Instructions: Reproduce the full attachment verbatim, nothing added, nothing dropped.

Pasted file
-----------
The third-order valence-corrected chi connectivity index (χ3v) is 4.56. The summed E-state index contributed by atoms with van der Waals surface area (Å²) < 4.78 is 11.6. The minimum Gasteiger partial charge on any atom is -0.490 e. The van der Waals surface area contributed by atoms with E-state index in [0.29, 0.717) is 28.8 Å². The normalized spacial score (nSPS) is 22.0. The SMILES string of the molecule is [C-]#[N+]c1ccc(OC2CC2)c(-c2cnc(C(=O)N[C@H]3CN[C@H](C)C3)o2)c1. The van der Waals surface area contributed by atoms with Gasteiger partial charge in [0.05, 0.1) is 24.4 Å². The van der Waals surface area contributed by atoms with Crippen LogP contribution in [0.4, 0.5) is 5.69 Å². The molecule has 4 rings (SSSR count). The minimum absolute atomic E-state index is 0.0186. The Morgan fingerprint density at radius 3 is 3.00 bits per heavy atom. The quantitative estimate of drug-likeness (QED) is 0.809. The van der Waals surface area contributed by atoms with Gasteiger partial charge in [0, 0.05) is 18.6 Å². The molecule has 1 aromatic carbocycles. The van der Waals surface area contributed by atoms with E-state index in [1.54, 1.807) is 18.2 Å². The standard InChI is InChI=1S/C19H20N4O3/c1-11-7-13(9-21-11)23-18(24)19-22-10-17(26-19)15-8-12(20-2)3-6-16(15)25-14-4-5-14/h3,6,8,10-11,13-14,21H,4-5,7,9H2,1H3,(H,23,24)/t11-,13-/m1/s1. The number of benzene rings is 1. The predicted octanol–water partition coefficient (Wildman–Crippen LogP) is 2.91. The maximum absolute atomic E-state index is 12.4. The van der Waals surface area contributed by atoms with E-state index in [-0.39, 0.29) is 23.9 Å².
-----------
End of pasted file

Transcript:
The third-order valence-corrected chi connectivity index (χ3v) is 4.56. The summed E-state index contributed by atoms with van der Waals surface area (Å²) < 4.78 is 11.6. The minimum Gasteiger partial charge on any atom is -0.490 e. The van der Waals surface area contributed by atoms with E-state index in [0.29, 0.717) is 28.8 Å². The normalized spacial score (nSPS) is 22.0. The SMILES string of the molecule is [C-]#[N+]c1ccc(OC2CC2)c(-c2cnc(C(=O)N[C@H]3CN[C@H](C)C3)o2)c1. The van der Waals surface area contributed by atoms with Gasteiger partial charge in [0.05, 0.1) is 24.4 Å². The van der Waals surface area contributed by atoms with Crippen LogP contribution in [0.4, 0.5) is 5.69 Å². The molecule has 4 rings (SSSR count). The minimum absolute atomic E-state index is 0.0186. The Morgan fingerprint density at radius 3 is 3.00 bits per heavy atom. The quantitative estimate of drug-likeness (QED) is 0.809. The van der Waals surface area contributed by atoms with Gasteiger partial charge in [0, 0.05) is 18.6 Å². The molecule has 1 aromatic carbocycles. The van der Waals surface area contributed by atoms with E-state index in [1.54, 1.807) is 18.2 Å². The standard InChI is InChI=1S/C19H20N4O3/c1-11-7-13(9-21-11)23-18(24)19-22-10-17(26-19)15-8-12(20-2)3-6-16(15)25-14-4-5-14/h3,6,8,10-11,13-14,21H,4-5,7,9H2,1H3,(H,23,24)/t11-,13-/m1/s1. The number of benzene rings is 1. The predicted octanol–water partition coefficient (Wildman–Crippen LogP) is 2.91. The maximum absolute atomic E-state index is 12.4. The van der Waals surface area contributed by atoms with E-state index in [-0.39, 0.29) is 23.9 Å².